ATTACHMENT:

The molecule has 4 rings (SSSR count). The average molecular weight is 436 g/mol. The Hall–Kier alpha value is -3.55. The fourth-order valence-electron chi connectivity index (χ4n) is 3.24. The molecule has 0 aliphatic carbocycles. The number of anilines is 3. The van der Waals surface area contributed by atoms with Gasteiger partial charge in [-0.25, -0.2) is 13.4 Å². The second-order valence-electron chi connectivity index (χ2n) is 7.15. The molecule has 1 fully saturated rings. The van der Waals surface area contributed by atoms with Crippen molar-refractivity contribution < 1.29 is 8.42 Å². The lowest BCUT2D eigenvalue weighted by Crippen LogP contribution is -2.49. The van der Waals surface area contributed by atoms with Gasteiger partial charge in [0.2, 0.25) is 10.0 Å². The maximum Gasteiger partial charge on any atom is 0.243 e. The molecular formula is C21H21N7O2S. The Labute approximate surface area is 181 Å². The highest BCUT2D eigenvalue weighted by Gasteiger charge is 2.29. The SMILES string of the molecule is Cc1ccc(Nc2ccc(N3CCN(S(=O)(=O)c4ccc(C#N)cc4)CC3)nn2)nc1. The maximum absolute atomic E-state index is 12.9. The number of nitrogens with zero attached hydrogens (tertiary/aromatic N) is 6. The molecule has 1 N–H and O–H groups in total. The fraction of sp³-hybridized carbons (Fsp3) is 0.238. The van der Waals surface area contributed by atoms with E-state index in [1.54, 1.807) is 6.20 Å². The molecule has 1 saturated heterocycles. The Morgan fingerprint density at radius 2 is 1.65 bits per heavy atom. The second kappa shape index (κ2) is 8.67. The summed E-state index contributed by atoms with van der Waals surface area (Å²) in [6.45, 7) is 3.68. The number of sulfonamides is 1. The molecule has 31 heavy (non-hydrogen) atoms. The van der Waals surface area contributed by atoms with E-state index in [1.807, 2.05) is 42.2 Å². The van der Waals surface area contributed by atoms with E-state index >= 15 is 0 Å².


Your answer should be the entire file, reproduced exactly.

The molecule has 4 rings (SSSR count). The average molecular weight is 436 g/mol. The Hall–Kier alpha value is -3.55. The fourth-order valence-electron chi connectivity index (χ4n) is 3.24. The molecule has 0 aliphatic carbocycles. The number of anilines is 3. The van der Waals surface area contributed by atoms with Gasteiger partial charge in [-0.25, -0.2) is 13.4 Å². The second-order valence-electron chi connectivity index (χ2n) is 7.15. The molecule has 1 fully saturated rings. The van der Waals surface area contributed by atoms with Crippen molar-refractivity contribution < 1.29 is 8.42 Å². The lowest BCUT2D eigenvalue weighted by Crippen LogP contribution is -2.49. The van der Waals surface area contributed by atoms with Gasteiger partial charge in [0.2, 0.25) is 10.0 Å². The maximum Gasteiger partial charge on any atom is 0.243 e. The molecular formula is C21H21N7O2S. The Labute approximate surface area is 181 Å². The highest BCUT2D eigenvalue weighted by Gasteiger charge is 2.29. The SMILES string of the molecule is Cc1ccc(Nc2ccc(N3CCN(S(=O)(=O)c4ccc(C#N)cc4)CC3)nn2)nc1. The maximum absolute atomic E-state index is 12.9. The number of nitrogens with zero attached hydrogens (tertiary/aromatic N) is 6. The molecule has 1 N–H and O–H groups in total. The fraction of sp³-hybridized carbons (Fsp3) is 0.238. The van der Waals surface area contributed by atoms with E-state index in [1.54, 1.807) is 6.20 Å². The molecule has 1 saturated heterocycles. The Morgan fingerprint density at radius 2 is 1.65 bits per heavy atom. The second kappa shape index (κ2) is 8.67. The summed E-state index contributed by atoms with van der Waals surface area (Å²) in [6.45, 7) is 3.68. The number of sulfonamides is 1. The molecule has 31 heavy (non-hydrogen) atoms. The van der Waals surface area contributed by atoms with E-state index in [1.807, 2.05) is 42.2 Å². The van der Waals surface area contributed by atoms with E-state index >= 15 is 0 Å².